Category Archives: Gifts

Giving Holiday Greeting Cards Still a Cherished Tradition

Dayton Daily News
The holiday greeting card is just as important in 2011 as it has been in more financially robust times, according to area designers and retailers. After all, as Joe Bohardt of the Mulberry Tree in Oakwood points out, a beautiful holiday card is a gift … MORE

Customer gets free packaging


“I actually did not know that this contest was going on but I am thrilled that I won!  That is huge!” said Christina Groat, owner and operator of Jillian by Design.

hanging notecard bag

A2 Hanging Note card bag.

note card boxes

A2-1 note card boxes.

Jillian by Design, baby and toddler boutique, features handcrafted baby items and is named for Christina’s daughter, Jillian.

Christina was Oak Creek Printworks’ 10,000th online customer, and, in order to recognize this achievement, we announced we would give the 10,000th customer their order for free, up to $100, including shipping.

Christina’s order totaled $67.43. She used  the A2 Hanging note card bag to package her hand made “onsie stickers.Thank you cards were packaged in A2-1 note card boxes.

A2 is standard industry-speak for an “announcement” style (square flap) envelope and note card. The A2 card measures 4.25 inches by 5.5 inches when folded. The A2 announcement envelope is slightly larger, measuring 4.375 inches by 5.75 inches, with the A2 card box topping out at 4.5 inches by 5.785 inches.

A2 boxes come in a range of depths from .25 inches, holding two to five cards and envelopes, up to two inches, holding anywhere from 18 to 30 card and envelopes, depending on their thickness.

Christina recently displayed her handcrafted baby-themed products at craft fair near her home in South Lyon, Michigan. You can see all of Christina’s handiwork which is available for purchase at her website, Jillian by Design.

Michelle Luft

Michelle Luft
Jillian by Design

craft fair booth

Christina Groat

Christina Groat Jillian by Design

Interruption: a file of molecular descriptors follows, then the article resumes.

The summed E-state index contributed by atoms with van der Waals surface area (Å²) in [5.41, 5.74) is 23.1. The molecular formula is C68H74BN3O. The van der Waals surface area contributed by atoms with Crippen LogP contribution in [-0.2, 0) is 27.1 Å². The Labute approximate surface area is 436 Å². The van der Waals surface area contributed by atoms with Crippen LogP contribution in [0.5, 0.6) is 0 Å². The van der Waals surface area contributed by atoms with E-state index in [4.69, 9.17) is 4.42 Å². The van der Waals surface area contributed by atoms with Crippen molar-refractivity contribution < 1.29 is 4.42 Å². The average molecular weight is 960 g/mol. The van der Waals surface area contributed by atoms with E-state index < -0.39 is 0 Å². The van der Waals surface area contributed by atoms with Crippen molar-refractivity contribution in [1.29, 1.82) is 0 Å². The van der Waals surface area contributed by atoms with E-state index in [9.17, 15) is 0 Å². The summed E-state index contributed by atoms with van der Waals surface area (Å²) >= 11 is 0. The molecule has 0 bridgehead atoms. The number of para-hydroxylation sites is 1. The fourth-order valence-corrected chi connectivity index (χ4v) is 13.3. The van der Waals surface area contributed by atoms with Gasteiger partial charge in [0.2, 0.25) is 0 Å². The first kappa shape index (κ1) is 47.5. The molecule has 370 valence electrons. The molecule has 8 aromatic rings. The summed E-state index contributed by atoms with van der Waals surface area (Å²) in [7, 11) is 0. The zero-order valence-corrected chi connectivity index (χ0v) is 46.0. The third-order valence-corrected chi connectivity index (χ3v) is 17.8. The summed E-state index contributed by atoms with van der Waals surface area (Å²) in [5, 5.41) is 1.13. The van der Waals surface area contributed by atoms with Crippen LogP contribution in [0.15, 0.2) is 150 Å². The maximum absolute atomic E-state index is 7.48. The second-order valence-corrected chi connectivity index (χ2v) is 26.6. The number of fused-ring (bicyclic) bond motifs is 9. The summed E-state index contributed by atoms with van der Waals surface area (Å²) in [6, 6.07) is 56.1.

Free Decorative Elastic Stretch Loop with A2-1/2 Box Purchase


Photography and note card design by Jon Seyster, Just Heavenly

Purchase any quantity A2-1/2 note card sized box and get a 10-inch elastic stretch loop absolutely free. For example: if you were to purchase 100 boxes, you would get 100 stretch loops in any of eleven different colors absolutely free, a $21 value. For the widest choice of 10-inch elastic stretch loop colors anywhere, choose from a metallic finish in Gold, Silver, Copper, Red, Green, Blue, and Purple. Elastic stretch loops also come in matte colors, Pink, Blue, Black and White.

A2-1/2 boxes are designed for note cards measuring 4.25 inches by 5.5 inches when folded and hold four to 10 note cards and matching A2 envelopes, which measure 4.375 inches by 5.75 inches.

Elastic stretch loops add a decorative element to dress up the greeting card box, and turn an ordinary box into a beautiful gift package. Stretch loops are an attractive marketing device that adds perceived value to the box of cards.

free-elastic-streetch-loop-popupTo get A2-1/2 boxes with free stretch loops, add the number of boxes you want to your shopping cart. Using the pop-up menu next to “Free Stretch Loops:”, choose any one of our eleven colors of the 10-inch loops. If you want multiple colors, say 50 silver and 50 gold, add 50 boxes choosing silver, continue shopping and choose another 50 boxes with gold stretch loops. Continue shopping to add any other products you want, and proceed to check out.

This valuable offer is good for a limited time only, while supplies last.

Panorama phone apps stimulate imagination

moorpark college

This past weekend I was immersed in the unpleasant chore of paying bills, when I reached for a pen and instead, my clumsy grasp sent a cup full of pens spilling over the edge of my desk and into a box full of old cards. Reluctantly, I got up out of my chair and fumbled through the box, my eyes landing on some old photos stored in a clear plastic box.

Upon seeing the fading image my grandfather as head pressman of the print shop where he worked, I realized I had not scanned the photo, which I thought might make a good retouching project for my Photoshop students.

And then, much as I hated to, I had to stop myself from wandering off track, but when I saw this new 180-degree panorama image juxtaposed with the circa 1920 image of my grandfather,  I couldn’t help but marvel at the technology built into our mobile devices.

As I mentioned in my article on “grunge” apps, now that we’ve mastered the doctored image to near perfection, we’ve gone on to mimic effects like the vignette, the scratches, and the light leaks in this aged image. And now we can create 180-degree, 360-degree, and even cave-like images projections that totally surround.